Malick Revisited: The Thin Red Line

Terrence Malick, the brilliant, iconic filmmaker, is not a conventional storyteller, as was manifest in his first two films, “Badlands” in 1974 and “Days of Heaven” in 1978.

Malick has not made a feature in 20 years, and so when his metaphysical anti-war film, “The Thin Red Line,” was released, in 1998, there was much reason to celebrate. Fulfilling expectations, the movie was an artistic highlight of the year as well as of Malick’s career.

The film’s high-profile cast is composed of the best actors of their generation, including Sean Penn, Nick Nolte, Elias Koteas, George Clooney, Ben Chaplin, and newcomer Jim Caviezel, who plays the lead.

Deviating from most Hollywood war films, “Thin Red Line” does not contain many combat scenes, and, remarkably, it steers clear of typical battle dialogue. Instead, the film is a graceful, elegiac adaptation of the 1962 novel by James Jones (who had also authored “From Here to Eternity,” made into an Oscar-winning film).

Nominally, the narrative’s focus is on the campaign to take Guadalcanal Island in 1942. The fighting men include both officers and enlisted soldiers of Charlie Company, whose task is to take the island. The story begins at a nameless hill atop which the enemy is stationed with machine guns entrenched in the bunkers

The opening is lyrical, describing two AOWL, G.I.s hiding out in a Melanesian village. The soldiers are clearly out of place. The exquisite beauty of the surrounding Nature just makes the sudden bursts of bloody violence all the more grotesque and remarkable.

Individuals (and their stories) emerge from the mass ensemble and then disappear again in the crowd.  Conflicts between the men erupt, and various soldiers have crisis moments, before they vanish into a crowd of green uniforms. The personal stories (sort of subplots) seem to be interwoven in the mud and blood of the war context.

Lt. Colonel Tall (Nick Nolte) is a ranking officer who has finally found the “right” war for him. Under his command are Captains Staros (Elias Koteas) and Gaff (John Cusack), Sergeants Keck (Woody Harrelson) and Welsh (Sean Penn). Each one of these commanders determined to protect the men in his command in his own way.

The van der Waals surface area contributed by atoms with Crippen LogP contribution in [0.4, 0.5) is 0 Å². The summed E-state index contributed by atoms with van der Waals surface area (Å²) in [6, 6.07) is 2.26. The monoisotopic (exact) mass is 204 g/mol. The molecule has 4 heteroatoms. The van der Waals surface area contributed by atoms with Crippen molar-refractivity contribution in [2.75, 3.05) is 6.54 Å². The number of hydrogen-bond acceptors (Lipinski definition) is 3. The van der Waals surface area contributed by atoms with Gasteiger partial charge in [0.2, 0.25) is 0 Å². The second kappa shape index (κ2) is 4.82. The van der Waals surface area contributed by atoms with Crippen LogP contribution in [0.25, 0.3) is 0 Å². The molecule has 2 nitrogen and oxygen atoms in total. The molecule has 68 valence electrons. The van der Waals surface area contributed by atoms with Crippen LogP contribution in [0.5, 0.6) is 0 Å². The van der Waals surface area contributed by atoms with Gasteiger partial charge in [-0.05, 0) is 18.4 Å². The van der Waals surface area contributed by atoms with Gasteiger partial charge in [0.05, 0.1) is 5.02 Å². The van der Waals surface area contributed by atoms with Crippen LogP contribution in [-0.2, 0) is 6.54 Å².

A slippery, haunting work of poetry rather than a fully realized and conventional narrative, with a clear beginning, middle, and end, “Thin Red Line” presents Malick’s powerfully memorable vision of war. Malick seems to accept the fact that war is inane and beyond human comprehension.

When “Thin Red Line” was released, for many critics, it was a movie easier to admire than to really love.  It boasts some wonderful elements, including gorgeous, lyrical imagery, created by the cinematographer of John Toll, who is one of the few artists to have won two consecutive Oscars in his field.

“Thin Red Line” received 7 Oscar nominations, including best picture, director and screenplay adaptation, but it didn’t win any kudos (see below).  The movie was in the unfortunate position of following Spielberg’s “Saving Private Ryan,” a more accessible WWII film of 1998.

Mainstream viewers found the story line too amorphous, the narrative elliptical, the pacing deliberate. Even so, by standards of art films, it was a solid box-office success, and Malick’s only commercially successful picture.

Oscar winning cinematographer John Toll (“Braveheart,” “Legends of the Fall”) was up for his third Oscar. His strongest competition was Janusz Kaminiski, who won for “Saving Private Ryan.” Hans Zimmer’s score (in a radical departure from earlier works, such as “The Lion King”, “As Good As It Gets”) compliments Malick’s style but proved to be too subtle for Oscar voters’ taste.

Oscar Nominations: 7

Best Picture

Director: Terrence Malick

Screenplay (Adapted): Terrence Malick

Camera: John Toll

Music (Original Score): Hans Zimmer

Film Editing: Billy Weber, Leslie Jones, Saar Klein

Sound: Andy Nelson, Anna Behlmer, Paul Brincat

Oscar Awards: None

Cast

Sergeant Edward Welsh (Sean Penn)

Cororal fife (Adrien Brody)

Private Witt (Jim Caviezel)

Private Jack bell (Ben Chaplin)

Captain Charles Borsche (George Clooney)

Captain John Gaff (John Cusack)

Sergeant Keck (Woody Harrelson)

Captain James Staros (Elias Koteas)

Second lieutenant Whyte (Jared leto)

Private Doll (Dash Mihok)

Private Tills (Tim Blake Nelson)

Lieutenant Colonel Gordon Tall (Nick Nolte)

Sergeant Storm (John C. Reiley)

Private Mazzi (Larry Romano)

Sergeant McCrow (John Savage)

Brigadier General Quintard (John Travolta)

Running time: 166 Minutes

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